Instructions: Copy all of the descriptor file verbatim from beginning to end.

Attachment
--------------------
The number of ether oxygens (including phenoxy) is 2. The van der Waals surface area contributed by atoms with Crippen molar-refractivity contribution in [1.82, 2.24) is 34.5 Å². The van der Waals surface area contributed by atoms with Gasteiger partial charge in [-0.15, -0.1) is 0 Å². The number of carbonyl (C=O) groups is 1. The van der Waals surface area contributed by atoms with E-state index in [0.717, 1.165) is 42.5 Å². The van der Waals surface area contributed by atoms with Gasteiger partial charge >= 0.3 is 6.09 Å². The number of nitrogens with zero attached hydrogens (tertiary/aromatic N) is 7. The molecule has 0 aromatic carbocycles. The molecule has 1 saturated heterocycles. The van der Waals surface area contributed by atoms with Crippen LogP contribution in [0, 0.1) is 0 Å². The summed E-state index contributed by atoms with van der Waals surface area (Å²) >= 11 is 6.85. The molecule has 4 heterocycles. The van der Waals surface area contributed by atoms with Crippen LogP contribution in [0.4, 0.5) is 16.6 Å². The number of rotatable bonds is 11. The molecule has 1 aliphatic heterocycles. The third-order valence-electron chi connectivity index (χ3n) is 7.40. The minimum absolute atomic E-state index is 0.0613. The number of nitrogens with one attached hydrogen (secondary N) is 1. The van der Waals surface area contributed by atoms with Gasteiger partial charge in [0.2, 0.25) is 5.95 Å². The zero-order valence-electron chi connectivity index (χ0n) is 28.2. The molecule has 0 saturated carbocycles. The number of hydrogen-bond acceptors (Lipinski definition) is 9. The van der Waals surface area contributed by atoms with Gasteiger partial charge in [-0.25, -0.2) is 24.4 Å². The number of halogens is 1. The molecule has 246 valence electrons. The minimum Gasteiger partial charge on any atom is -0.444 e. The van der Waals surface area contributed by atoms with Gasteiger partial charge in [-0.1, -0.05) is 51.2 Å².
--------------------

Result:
The number of ether oxygens (including phenoxy) is 2. The van der Waals surface area contributed by atoms with Crippen molar-refractivity contribution in [1.82, 2.24) is 34.5 Å². The van der Waals surface area contributed by atoms with Gasteiger partial charge in [-0.15, -0.1) is 0 Å². The number of carbonyl (C=O) groups is 1. The van der Waals surface area contributed by atoms with E-state index in [0.717, 1.165) is 42.5 Å². The van der Waals surface area contributed by atoms with Gasteiger partial charge >= 0.3 is 6.09 Å². The number of nitrogens with zero attached hydrogens (tertiary/aromatic N) is 7. The molecule has 0 aromatic carbocycles. The molecule has 1 saturated heterocycles. The van der Waals surface area contributed by atoms with Crippen LogP contribution in [0, 0.1) is 0 Å². The summed E-state index contributed by atoms with van der Waals surface area (Å²) >= 11 is 6.85. The molecule has 4 heterocycles. The van der Waals surface area contributed by atoms with Crippen LogP contribution in [0.4, 0.5) is 16.6 Å². The number of rotatable bonds is 11. The molecule has 1 aliphatic heterocycles. The third-order valence-electron chi connectivity index (χ3n) is 7.40. The minimum absolute atomic E-state index is 0.0613. The number of nitrogens with one attached hydrogen (secondary N) is 1. The van der Waals surface area contributed by atoms with Gasteiger partial charge in [0.2, 0.25) is 5.95 Å². The zero-order valence-electron chi connectivity index (χ0n) is 28.2. The molecule has 0 saturated carbocycles. The number of hydrogen-bond acceptors (Lipinski definition) is 9. The van der Waals surface area contributed by atoms with Gasteiger partial charge in [-0.25, -0.2) is 24.4 Å². The number of halogens is 1. The molecule has 246 valence electrons. The minimum Gasteiger partial charge on any atom is -0.444 e. The van der Waals surface area contributed by atoms with Gasteiger partial charge in [-0.1, -0.05) is 51.2 Å².